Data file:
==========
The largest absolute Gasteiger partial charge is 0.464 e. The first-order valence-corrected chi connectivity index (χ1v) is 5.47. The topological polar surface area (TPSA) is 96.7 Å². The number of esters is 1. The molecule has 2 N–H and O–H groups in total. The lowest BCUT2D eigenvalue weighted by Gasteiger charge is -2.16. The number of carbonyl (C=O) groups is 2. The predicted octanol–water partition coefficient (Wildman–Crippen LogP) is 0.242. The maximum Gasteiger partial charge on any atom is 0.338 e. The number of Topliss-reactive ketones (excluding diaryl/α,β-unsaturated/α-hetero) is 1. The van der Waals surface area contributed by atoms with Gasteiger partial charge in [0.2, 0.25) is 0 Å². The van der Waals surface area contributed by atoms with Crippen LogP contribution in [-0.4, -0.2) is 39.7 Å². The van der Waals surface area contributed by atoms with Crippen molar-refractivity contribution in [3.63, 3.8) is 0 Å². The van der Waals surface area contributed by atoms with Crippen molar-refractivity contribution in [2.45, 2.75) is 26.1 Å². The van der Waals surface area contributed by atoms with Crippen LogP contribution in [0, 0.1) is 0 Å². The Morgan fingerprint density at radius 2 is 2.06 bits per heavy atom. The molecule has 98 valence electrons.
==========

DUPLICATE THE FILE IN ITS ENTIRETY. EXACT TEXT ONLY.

The largest absolute Gasteiger partial charge is 0.464 e. The first-order valence-corrected chi connectivity index (χ1v) is 5.47. The topological polar surface area (TPSA) is 96.7 Å². The number of esters is 1. The molecule has 2 N–H and O–H groups in total. The lowest BCUT2D eigenvalue weighted by Gasteiger charge is -2.16. The number of carbonyl (C=O) groups is 2. The predicted octanol–water partition coefficient (Wildman–Crippen LogP) is 0.242. The maximum Gasteiger partial charge on any atom is 0.338 e. The number of Topliss-reactive ketones (excluding diaryl/α,β-unsaturated/α-hetero) is 1. The van der Waals surface area contributed by atoms with Gasteiger partial charge in [0.2, 0.25) is 0 Å². The van der Waals surface area contributed by atoms with Crippen LogP contribution in [-0.4, -0.2) is 39.7 Å². The van der Waals surface area contributed by atoms with Crippen molar-refractivity contribution in [3.63, 3.8) is 0 Å². The van der Waals surface area contributed by atoms with Crippen molar-refractivity contribution in [2.45, 2.75) is 26.1 Å². The van der Waals surface area contributed by atoms with Crippen LogP contribution in [0, 0.1) is 0 Å². The Morgan fingerprint density at radius 2 is 2.06 bits per heavy atom. The molecule has 98 valence electrons.